Religion Today Summaries - July 15, 2008

Compiled & Edited by Crosswalk Editorial Staff

Religion Today Summaries - July 15, 2008

Daily briefs of the top news stories impacting Christians around the world.
In today's edition:

  • Florida 'Healing Revivals' Draw Critics
  • Japan: Buddhism May Be Dying Out
  • Indonesia: Religious Tensions Rise in West Papua
  • Chinese Crackdown Extends into Thailand, Tibet

Florida 'Healing Revivals' Draw Critics

The "healing revivals" of the last three months in Lakeland, Fl., are drawing even charismatic criticism, the Christian Post reports. Todd Bentley says he has cured cancer, healed the deaf and even raised the dead via God's power, and Internet streaming sources have quickly increased his popularity online. More than 400,000 have visited his raucous revival tent, where the 32-year-old tattooed Canadian lays forceful hands on those who come forward for healing. Though he gives credit to God, Christian critics say he rarely preaches the Gospel or even opens a Bible and focuses on the miracles more than conversion. Bentley defended himself, saying, "Miracles and healings are evidence," Bentley said. "They are signs of the Kingdom, and if we don't have signs then all we have is a bunch of theology." But Assemblies of God Superintendent George O. Wood said, "Miraculous manifestations are never the test of a true revival — fidelity to God's Word is the test... Jesus Himself said there would be many who would do miracles in His name and even cast out demons, but he does not know them.

Japan: Buddhism May Be Dying Out

The subtle decline of Buddhism in Japan is now snowballing into a fast descent, the New York Times reports. The Japanese have adopted Buddhism almost solely for funeral liturgy and services, highlighting its inability to meet the spiritual needs of the living. “That’s the image of funeral Buddhism: that it doesn’t meet people’s spiritual needs,” said Ryoko Mori, the chief priest at the 700-year-old Zuikoji Temple here in northern Japan. “In Islam or Christianity, they hold sermons on spiritual matters. But in Japan nowadays, very few Buddhist priests do that.” The problem stems partly from a lack of successors to family-run temples nationwide, while Buddhism's strongholds in rural Japan are quickly being depopulated. These are compounded with increasing materialism of a wealthy nation. "... I think this place is beyond hope,” Giju Sakamoto, 74, said at his temple, which sits atop a promontory overlooking a seaside village.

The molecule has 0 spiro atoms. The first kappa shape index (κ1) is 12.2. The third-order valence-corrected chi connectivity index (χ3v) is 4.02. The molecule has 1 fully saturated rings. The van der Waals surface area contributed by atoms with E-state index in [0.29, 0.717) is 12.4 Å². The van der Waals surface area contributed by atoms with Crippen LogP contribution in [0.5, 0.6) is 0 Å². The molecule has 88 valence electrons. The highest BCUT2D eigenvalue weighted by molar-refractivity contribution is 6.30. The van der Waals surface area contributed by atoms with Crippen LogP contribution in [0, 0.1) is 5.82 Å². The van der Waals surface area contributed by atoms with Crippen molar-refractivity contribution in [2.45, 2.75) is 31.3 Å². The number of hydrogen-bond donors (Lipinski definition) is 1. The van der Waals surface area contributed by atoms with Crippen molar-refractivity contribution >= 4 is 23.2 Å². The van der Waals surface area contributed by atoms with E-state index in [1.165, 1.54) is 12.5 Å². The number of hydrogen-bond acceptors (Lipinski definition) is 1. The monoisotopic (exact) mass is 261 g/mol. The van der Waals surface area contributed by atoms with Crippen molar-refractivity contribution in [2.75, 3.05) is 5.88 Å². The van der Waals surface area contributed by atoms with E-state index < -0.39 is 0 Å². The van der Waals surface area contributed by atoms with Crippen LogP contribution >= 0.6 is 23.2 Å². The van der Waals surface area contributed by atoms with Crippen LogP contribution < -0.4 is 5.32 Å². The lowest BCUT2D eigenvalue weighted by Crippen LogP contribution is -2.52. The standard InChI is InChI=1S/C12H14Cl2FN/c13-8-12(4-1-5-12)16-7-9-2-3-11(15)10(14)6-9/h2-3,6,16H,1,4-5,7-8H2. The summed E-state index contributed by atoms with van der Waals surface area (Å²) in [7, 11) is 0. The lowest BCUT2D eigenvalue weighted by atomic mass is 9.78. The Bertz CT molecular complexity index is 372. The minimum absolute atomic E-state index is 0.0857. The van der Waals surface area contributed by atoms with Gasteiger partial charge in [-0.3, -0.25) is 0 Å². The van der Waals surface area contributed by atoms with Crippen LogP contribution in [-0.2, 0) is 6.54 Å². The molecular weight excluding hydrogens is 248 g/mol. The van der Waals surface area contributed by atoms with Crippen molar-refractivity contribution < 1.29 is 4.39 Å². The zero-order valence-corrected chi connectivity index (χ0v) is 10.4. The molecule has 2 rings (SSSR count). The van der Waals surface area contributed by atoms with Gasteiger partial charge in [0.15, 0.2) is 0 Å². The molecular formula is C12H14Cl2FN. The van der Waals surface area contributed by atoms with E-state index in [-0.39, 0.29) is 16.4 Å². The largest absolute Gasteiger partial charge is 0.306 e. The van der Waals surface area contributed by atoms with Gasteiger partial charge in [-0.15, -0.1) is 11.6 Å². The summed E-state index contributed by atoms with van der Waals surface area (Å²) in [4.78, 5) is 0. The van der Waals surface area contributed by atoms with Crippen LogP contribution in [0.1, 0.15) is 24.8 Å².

Indonesia: Religious Tensions Rise in West Papua

Compass Direct News reports that uthorities in West Papua, Indonesia, must move fast to prevent tension between Christian and Muslim communities escalating into a Malukan-style conflict, according to a recent report by the International Crisis Group (ICG). The neighboring Maluku islands erupted into bitter sectarian warfare between 1999 and 2002, leaving thousands dead, injured or homeless. Several developments from the beginning of the decade have heightened tension in recent months, according to ICG. New, less tolerant strands of Islam and Christianity have gained influence since 2002, creating fissures within and between religious communities, the report claims. Also, faith issues have acquired a political dimension, since many Papuan Christians believe a Special Autonomy Law passed in 2001 was too limited, while Muslim migrants firmly support centralized rule from Jakarta and accuse Christians of separatism. Most importantly, an influx of Muslim migrants, initially sponsored by the government, has changed demographics in the region. Papuan Christians now fear they will become a minority.

Chinese Crackdown Extends into Thailand, Tibet

The pre-Olympic crackdown on Christians and political dissidents reaches beyond China's borders in Thailand and Tibet, according to Mission News Network. In Thailand, authorities have restricted one ministry's efforts to distribute Bibles to Chinese tourists in public places. Southern Cross Project aims to distribute one million Easy-to-Read Version Chinese Bibles per year to business people and Chinese Communist Party officials who are allowed to travel outside China, where Bibles are more difficult to obtain. In Tibet, peace is an illusion, as people have not forgotten the Chinese crackdown at a March riot, for which 42 have been convicted and more than a hundred await trial. Under this suppression, many are looking for hope. Words of Hope's Lee DeYoung says, "The broadcast that Words of Hope is involved in every night continues to broadcast hope and the good news of the Gospel of Jesus Christ to the Tibetan people... we do know, from a number of testimonies, that people do listen quietly in private."